II. Definition

  1. Fluid collection around heart within pericardial sac

III. Causes

  1. Benign Pericarditis
    1. See Pericarditis Causes
    2. Connective Tissue Disease (esp. Rheumatoid Arthritis)
  2. Malignant Pericarditis (common, occurs in 20-40% of cancer patients)
    1. Also occurs as a complication of combination Chemotherapy, Radiation Therapy
    2. Most common metastatic cancer causes
      1. Lung Cancer
      2. Breast Cancer
    3. Other cancer causes
      1. Esophageal Cancer
      2. Lymphoma
      3. Leukemia
      4. Melanoma
  3. Hemopericardium
    1. Heart surgery from post-operative Hemorrhage (common)
    2. Myocardial Infarction (free wall ventricular rupture)
    3. Aortic aneurysm
    4. Aortic Dissection
    5. Chest Trauma (especially penetrating Chest Injury)
    6. Anticoagulation
  4. Chylopericardium (milky Pericardial Effusion)
    1. Heart surgery from post-operative lymph collection
    2. Malignancy (lymphatic obstruction from heart)

IV. Symptoms: Symptoms

  1. Symptomatic threshold for Pericardial Effusion
    1. Acute (rapidly progressive): 200 ml
    2. Chronic: May not be significantly symptomatic until 1-2 Liters are present
  2. Common Symptoms
    1. Chest Pain
    2. Shortness of Breath (especially exertional Dyspnea)
    3. Palpitations

V. Signs

  1. See Cardiac Tamponade
  2. Pulsus Paradoxus
    1. Occurs in 77% of Cardiac Tamponade cases
  3. Beck Triad (more common in rapidly progressive Pericardial Effusions)
    1. Muffled heart sounds
    2. Hypotension
    3. Jugular Venous Distention

VI. Diagnostics: Electrocardiogram

  1. See Cardiac Tamponade
  2. Low amplitude wave forms
  3. Electrical alternans

VII. Imaging: Echocardiogram

  1. See Echocardiogram
  2. Features
    1. Pericardial Effusion will surround the heart and should be seen in multiple views
    2. Pericardial fluid moves in opposite direction as heart wall
    3. Cardiac Tamponade
      1. Right heart wall movement appears as a paradoxical rocking motion
      2. Right atrium collapse in systole (also occurs with Hypovolemic Shock)
      3. Right ventricular collapse in diastole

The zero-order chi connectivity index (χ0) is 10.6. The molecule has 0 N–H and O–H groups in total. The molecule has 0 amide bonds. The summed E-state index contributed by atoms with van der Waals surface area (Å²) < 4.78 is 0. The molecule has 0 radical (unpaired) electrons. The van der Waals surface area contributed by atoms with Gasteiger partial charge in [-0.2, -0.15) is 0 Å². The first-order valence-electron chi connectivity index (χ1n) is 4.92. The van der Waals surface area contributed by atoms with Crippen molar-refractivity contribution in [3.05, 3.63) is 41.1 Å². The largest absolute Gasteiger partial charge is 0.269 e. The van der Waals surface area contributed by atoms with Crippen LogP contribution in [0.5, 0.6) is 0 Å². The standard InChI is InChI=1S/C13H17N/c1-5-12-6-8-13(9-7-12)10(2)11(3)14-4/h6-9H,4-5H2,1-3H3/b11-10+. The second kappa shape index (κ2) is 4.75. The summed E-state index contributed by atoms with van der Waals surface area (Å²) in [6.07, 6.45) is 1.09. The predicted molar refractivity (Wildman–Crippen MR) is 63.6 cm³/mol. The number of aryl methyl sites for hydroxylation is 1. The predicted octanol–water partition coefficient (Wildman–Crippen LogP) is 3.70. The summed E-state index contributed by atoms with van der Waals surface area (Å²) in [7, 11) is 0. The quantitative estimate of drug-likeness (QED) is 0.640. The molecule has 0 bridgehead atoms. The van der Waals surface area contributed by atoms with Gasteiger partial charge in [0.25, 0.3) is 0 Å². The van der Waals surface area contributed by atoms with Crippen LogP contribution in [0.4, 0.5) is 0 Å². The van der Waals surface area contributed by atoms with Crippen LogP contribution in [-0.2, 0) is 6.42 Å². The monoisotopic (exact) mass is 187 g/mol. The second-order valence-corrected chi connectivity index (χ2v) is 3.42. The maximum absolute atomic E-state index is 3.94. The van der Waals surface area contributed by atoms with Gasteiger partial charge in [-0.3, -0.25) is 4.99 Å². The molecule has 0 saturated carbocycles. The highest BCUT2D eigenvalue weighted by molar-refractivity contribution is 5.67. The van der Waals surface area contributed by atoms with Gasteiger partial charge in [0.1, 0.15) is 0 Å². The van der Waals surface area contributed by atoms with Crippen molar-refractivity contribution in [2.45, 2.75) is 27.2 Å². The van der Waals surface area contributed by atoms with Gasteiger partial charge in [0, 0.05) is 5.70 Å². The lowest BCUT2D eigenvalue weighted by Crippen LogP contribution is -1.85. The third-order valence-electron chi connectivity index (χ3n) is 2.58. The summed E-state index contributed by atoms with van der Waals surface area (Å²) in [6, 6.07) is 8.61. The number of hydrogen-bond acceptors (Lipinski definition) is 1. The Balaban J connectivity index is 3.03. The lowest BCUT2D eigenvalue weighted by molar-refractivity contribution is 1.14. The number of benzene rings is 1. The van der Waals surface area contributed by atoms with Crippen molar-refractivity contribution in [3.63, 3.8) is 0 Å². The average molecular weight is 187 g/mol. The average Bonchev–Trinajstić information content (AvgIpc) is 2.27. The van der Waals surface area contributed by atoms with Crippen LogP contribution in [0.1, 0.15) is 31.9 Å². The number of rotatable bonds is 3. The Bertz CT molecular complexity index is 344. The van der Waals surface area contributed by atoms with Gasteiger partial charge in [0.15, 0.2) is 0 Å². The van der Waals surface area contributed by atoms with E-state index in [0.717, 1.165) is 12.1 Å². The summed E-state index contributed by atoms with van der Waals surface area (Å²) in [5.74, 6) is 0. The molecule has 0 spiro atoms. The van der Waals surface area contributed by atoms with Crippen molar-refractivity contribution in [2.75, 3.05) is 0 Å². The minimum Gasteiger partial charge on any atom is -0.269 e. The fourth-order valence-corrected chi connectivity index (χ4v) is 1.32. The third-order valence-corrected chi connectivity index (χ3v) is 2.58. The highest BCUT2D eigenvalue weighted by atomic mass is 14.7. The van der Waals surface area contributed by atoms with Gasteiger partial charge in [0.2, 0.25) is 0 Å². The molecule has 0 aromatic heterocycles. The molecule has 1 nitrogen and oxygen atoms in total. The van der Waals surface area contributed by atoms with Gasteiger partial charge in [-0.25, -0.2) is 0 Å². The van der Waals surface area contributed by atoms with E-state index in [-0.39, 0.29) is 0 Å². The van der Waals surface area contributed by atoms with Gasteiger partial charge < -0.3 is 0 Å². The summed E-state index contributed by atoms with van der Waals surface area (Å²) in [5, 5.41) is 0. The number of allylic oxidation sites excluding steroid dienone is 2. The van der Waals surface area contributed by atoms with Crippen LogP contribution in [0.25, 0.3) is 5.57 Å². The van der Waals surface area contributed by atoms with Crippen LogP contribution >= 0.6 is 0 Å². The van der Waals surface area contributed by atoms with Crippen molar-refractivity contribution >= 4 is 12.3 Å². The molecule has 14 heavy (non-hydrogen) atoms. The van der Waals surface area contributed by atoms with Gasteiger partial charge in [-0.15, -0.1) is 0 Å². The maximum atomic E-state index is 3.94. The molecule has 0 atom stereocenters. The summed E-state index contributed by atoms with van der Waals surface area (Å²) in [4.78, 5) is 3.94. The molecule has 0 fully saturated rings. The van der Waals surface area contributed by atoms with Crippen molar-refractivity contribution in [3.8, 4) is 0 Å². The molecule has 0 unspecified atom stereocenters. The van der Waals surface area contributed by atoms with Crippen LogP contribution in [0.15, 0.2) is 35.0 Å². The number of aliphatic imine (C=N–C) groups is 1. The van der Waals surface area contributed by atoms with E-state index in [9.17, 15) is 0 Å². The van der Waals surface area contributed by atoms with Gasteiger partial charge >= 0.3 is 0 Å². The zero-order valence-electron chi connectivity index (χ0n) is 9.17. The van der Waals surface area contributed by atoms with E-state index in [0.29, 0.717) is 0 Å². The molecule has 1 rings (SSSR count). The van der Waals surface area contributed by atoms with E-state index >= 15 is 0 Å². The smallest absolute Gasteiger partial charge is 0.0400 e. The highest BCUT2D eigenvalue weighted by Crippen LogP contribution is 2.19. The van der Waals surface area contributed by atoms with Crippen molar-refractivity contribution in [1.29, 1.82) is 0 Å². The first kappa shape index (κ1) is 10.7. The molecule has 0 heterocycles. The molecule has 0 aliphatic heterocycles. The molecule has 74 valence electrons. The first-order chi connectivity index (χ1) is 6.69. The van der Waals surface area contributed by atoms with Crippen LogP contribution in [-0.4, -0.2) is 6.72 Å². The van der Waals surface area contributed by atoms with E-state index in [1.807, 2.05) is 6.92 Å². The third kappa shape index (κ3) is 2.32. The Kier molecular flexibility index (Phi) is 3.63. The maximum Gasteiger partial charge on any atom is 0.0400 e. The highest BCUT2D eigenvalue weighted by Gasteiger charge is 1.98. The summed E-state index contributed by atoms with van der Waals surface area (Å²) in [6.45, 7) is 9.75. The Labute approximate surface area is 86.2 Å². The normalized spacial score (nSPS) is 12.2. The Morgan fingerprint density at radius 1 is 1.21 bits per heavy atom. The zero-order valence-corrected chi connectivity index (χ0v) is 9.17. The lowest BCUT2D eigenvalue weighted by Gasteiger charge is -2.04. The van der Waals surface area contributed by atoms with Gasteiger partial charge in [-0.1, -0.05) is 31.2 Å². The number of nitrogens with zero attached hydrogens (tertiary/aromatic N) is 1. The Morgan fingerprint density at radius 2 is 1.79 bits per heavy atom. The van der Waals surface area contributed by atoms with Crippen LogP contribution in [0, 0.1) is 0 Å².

4. May appear as a tiny man jumping on right ventricle like a trampoline (PLAX View)
  3. Differential diagnosis (look-alikes on Echocardiogram, confirm in multiple views)
    1. Descending aorta
    2. Pericardial fat pad (moves with heart wall)
      1. Clotted blood may have similar heterogeneous appearance as fat
      2. However clotted blood moves independently of heart wall
  4. Precautions
    1. Even a small Pericardial Effusion (0.5 cm) can cause tamponade
  5. References
    1. Mateer and Jorgensen (2012) Introduction and Advanced Emergency Medicine Ultrasound Conference, GulfCoast Ultrasound, St. Pete's Beach
    2. Orman, Dawson and Mallin in Majoewsky (2013) EM:Rap 13(1): 4-6

VIII. Management

  1. Consult cardiothoracic surgery
  2. Emergent management for Cardiac Tamponade
    1. See Emergency Pericardiocentesis
  3. Chronic management
    1. Pericardial window
    2. Pericardiocentesis with indwelling pericardial catheter drainage
    3. Specific cause management (e.g. Chemotherapy)
    4. Consult oncology, Palliative Care when appropriate

IX. Prognosis

  1. Malignant Pericardial Effusion
    1. Median survival: 2-4 months

X. References

  1. Long, Long and Koyfman (2020) Crit Dec Emerg Med 34(11): 17-24
  2. Higdon (2018) Am Fam Physician 97(11):741-8 [PubMed]

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